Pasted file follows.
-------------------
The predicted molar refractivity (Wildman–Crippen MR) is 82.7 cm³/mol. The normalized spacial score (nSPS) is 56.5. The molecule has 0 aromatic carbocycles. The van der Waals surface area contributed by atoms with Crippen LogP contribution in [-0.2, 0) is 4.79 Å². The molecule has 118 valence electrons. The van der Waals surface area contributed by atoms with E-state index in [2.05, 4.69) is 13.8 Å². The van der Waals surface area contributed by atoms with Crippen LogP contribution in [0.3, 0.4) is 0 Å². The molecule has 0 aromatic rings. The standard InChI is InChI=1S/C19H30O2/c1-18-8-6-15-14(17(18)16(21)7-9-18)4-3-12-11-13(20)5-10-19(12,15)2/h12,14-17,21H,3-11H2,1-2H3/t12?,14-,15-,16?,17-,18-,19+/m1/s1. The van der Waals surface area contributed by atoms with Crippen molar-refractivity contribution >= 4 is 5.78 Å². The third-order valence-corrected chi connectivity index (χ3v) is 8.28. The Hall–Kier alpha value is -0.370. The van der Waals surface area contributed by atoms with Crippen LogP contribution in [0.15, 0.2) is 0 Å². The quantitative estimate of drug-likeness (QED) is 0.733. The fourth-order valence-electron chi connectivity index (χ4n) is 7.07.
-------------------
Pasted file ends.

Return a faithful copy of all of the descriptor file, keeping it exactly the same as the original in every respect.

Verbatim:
The predicted molar refractivity (Wildman–Crippen MR) is 82.7 cm³/mol. The normalized spacial score (nSPS) is 56.5. The molecule has 0 aromatic carbocycles. The van der Waals surface area contributed by atoms with Crippen LogP contribution in [-0.2, 0) is 4.79 Å². The molecule has 118 valence electrons. The van der Waals surface area contributed by atoms with E-state index in [2.05, 4.69) is 13.8 Å². The van der Waals surface area contributed by atoms with Crippen LogP contribution in [0.3, 0.4) is 0 Å². The molecule has 0 aromatic rings. The standard InChI is InChI=1S/C19H30O2/c1-18-8-6-15-14(17(18)16(21)7-9-18)4-3-12-11-13(20)5-10-19(12,15)2/h12,14-17,21H,3-11H2,1-2H3/t12?,14-,15-,16?,17-,18-,19+/m1/s1. The van der Waals surface area contributed by atoms with Crippen molar-refractivity contribution >= 4 is 5.78 Å². The third-order valence-corrected chi connectivity index (χ3v) is 8.28. The Hall–Kier alpha value is -0.370. The van der Waals surface area contributed by atoms with Crippen LogP contribution in [0.15, 0.2) is 0 Å². The quantitative estimate of drug-likeness (QED) is 0.733. The fourth-order valence-electron chi connectivity index (χ4n) is 7.07.